* Best sources (arginine) – meat, soy, nuts

* Best sources (polyphenols) – tea (black and green), berries, flaxseed, cocoa

30 of the best foods for healthy teeth and gums

So far we’ve gone over why your diet is important for your teeth and over some of the basic science behind the connection between oral health and what you eat. What is left is to give you the complete list of some of the best foods for your mouth. So, here it is! (Or you can click here to see The 25 Worst Foods and Drinks for Your Teeth and Gums. )

1) Cheese

Do you like cheddar? It’s rich in calcium. In addition, cheese lowers the acid level in your mouth, which plague hates it for. What’s more, chewing on hard cheeses increases saliva production, which washes off some of the bacteria in the mouth. Want to munch on some not-so-goo-for-your-teeth snacks like crackers – add some cheddar and you’ll mitigate the damage. Just remember, hard, aged cheeses are the best options.

2) Milk

Together with water, milk is the best drink when it comes to your teeth. It’s rich in calcium and other important elements. Milk also lowers the acid levels in the mouth, which helps fighting tooth decay.

3) Water

Your teeth’s superhero! Water helps wash away food particles and keeps your saliva levels high. Saliva is actually your mouth’s best defense against tooth decay because it contains proteins and minerals that naturally fight plaque and if you stay hydrated, you have an unlimited supply of it.

4) Leafy greens (spinach, broccoli, kale)

Super healthy, leafy greens are rich in calcium, folic acid and lots of important vitamins and minerals that your teeth and gums love.

5) Fish (fatty fishes, wild salmon, tuna)

Rich in minerals and important vitamins like Vitamin D, fish are a crucial part of any teeth-friendly diet.

6) Meat

Most meats are great for your oral health. They are packed with some of the most important nutrients mentioned above. Red meat and even organ meats are especially beneficial.

7) Black and Green Tea

Think polyphenols! Polyphenols have been known to reduce bacteria and toxic products of bacteria in the mouth. Tea also tends to be rich in fluoride, which is a well-known necessity for healthy teeth. It’s best if you drink it unsweetened as sugar and even honey could ruin the party.

8) Nuts

Nuts are full of health benefits for your teeth. They are packed with tons of important elements like calcium and phosphorus. Especially beneficial are almonds, Brazil nuts, and cashews, which help to fight bacteria that lead to tooth decay.

9) Gum

This one is a no-brainer. Chewing gum boosts saliva production, washing away bacteria and food particles.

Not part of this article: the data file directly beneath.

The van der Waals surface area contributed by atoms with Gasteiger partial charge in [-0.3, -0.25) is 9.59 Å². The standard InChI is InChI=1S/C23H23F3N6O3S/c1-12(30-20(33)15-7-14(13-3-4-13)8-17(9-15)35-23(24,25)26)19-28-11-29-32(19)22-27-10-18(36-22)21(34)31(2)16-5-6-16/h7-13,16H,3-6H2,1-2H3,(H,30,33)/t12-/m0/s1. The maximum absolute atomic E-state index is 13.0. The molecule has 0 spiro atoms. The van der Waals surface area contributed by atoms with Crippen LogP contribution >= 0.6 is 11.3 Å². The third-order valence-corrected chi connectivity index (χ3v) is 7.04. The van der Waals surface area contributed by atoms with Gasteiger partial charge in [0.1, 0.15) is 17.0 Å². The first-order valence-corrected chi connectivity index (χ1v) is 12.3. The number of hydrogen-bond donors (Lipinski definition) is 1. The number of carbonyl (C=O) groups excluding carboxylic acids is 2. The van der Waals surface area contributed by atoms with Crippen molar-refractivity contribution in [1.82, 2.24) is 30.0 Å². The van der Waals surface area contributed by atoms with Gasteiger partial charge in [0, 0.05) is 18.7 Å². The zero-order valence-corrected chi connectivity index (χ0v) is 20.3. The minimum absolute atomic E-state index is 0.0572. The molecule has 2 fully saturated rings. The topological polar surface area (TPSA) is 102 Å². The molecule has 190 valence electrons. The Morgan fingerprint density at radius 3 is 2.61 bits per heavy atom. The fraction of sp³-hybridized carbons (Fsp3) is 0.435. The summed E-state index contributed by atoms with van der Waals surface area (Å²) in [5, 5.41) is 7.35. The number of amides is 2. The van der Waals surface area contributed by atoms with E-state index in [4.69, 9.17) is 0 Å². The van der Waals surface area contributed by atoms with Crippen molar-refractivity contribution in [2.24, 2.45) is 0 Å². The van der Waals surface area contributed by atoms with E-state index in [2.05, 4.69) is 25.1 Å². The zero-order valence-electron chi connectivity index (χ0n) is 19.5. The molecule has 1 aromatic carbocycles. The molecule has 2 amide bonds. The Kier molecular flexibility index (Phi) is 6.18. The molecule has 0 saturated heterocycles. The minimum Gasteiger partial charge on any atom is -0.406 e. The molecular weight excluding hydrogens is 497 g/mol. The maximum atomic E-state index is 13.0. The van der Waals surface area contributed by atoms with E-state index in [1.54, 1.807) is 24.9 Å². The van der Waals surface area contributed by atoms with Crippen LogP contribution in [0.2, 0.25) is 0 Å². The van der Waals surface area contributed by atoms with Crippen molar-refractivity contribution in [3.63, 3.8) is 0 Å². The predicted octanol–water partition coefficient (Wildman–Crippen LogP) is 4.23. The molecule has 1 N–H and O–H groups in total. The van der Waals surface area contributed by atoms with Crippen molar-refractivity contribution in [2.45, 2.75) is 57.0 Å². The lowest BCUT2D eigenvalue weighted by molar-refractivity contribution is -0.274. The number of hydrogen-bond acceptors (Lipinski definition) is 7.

10) Cranberries (fresh)

Rich in polyphenols (just like tea), which keeps plaque at bay, thus lowering the risk of cavities. Fresh cranberries are especially effective at disrupting the process of plaque formation.

11) Oranges

Most citrus fruits are really acidic, which is not good for your teeth, but oranges are least acidic of all and have all the health benefits that you can expect from fruits.

12) Strawberries

If you want perfect teeth, you better love strawberries! They are packed with Vitamin C, antioxidants and also malic acid, which could even naturally whiten your teeth.

13) Yogurt

Yogurt definitely ticks more than one good box for your oral health. It’s packed with calcium and probiotics that protect you against cavities, gum disease, and even bad breath.

14) Carrots

Carrots are so tasty and full of tons of the most important minerals and vitamins in your mouth that they deserve a special mention. No wonder Bugs Bunny has perfect teeth.

15) Apples

Will an apple a day keep the dentist away? Probably not, but it will certainly help. It’s packed with key nutrients and vitamins.

16) Garlic

The allicin that is contained in garlic has strong antimicrobial properties. So, it helps you fight tooth decay and especially periodontal disease.

17) Ginger

Ginger is amazing in many ways. When it comes to oral health it might freshen your breath and inhibit bacteria growth.

18) Whole grains

Consumption of whole grains (oatmeal, brown rice) lowers the risk of gum disease.

19) Pears

Unlike many acidic fruits, raw pears are good at neutralizing acids, which makes them a perfect snack at any time.

20) Kiwis

Kiwis have one of the highest concentrations of vitamin C.

21) Onions

When eaten raw, onions have powerful antibacterial properties especially against some of the bacteria that cause cavities and gum disease.

22) Shiitake mushrooms

These tasty Asian goodies are plague’s nightmare. They contain lentinan, a natural sugar that disrupts the formation of plaque on your teeth.

23) Celery

Celery is so good for your teeth it’s worth a special mention. It’s in many ways the perfect snack for good oral health and is the closest we have to nature’s floss.

24) Soy

A diet that includes soy may help promote healthy gums.

25) Wasabi

Sushi just got better for your teeth! There is some evidence wasabi stops bacteria from sticking to your teeth.

26) Sesame seeds

High in calcium and very efficient at scrubbing plaque off your teeth while you chew them.

27) Sweet potatoes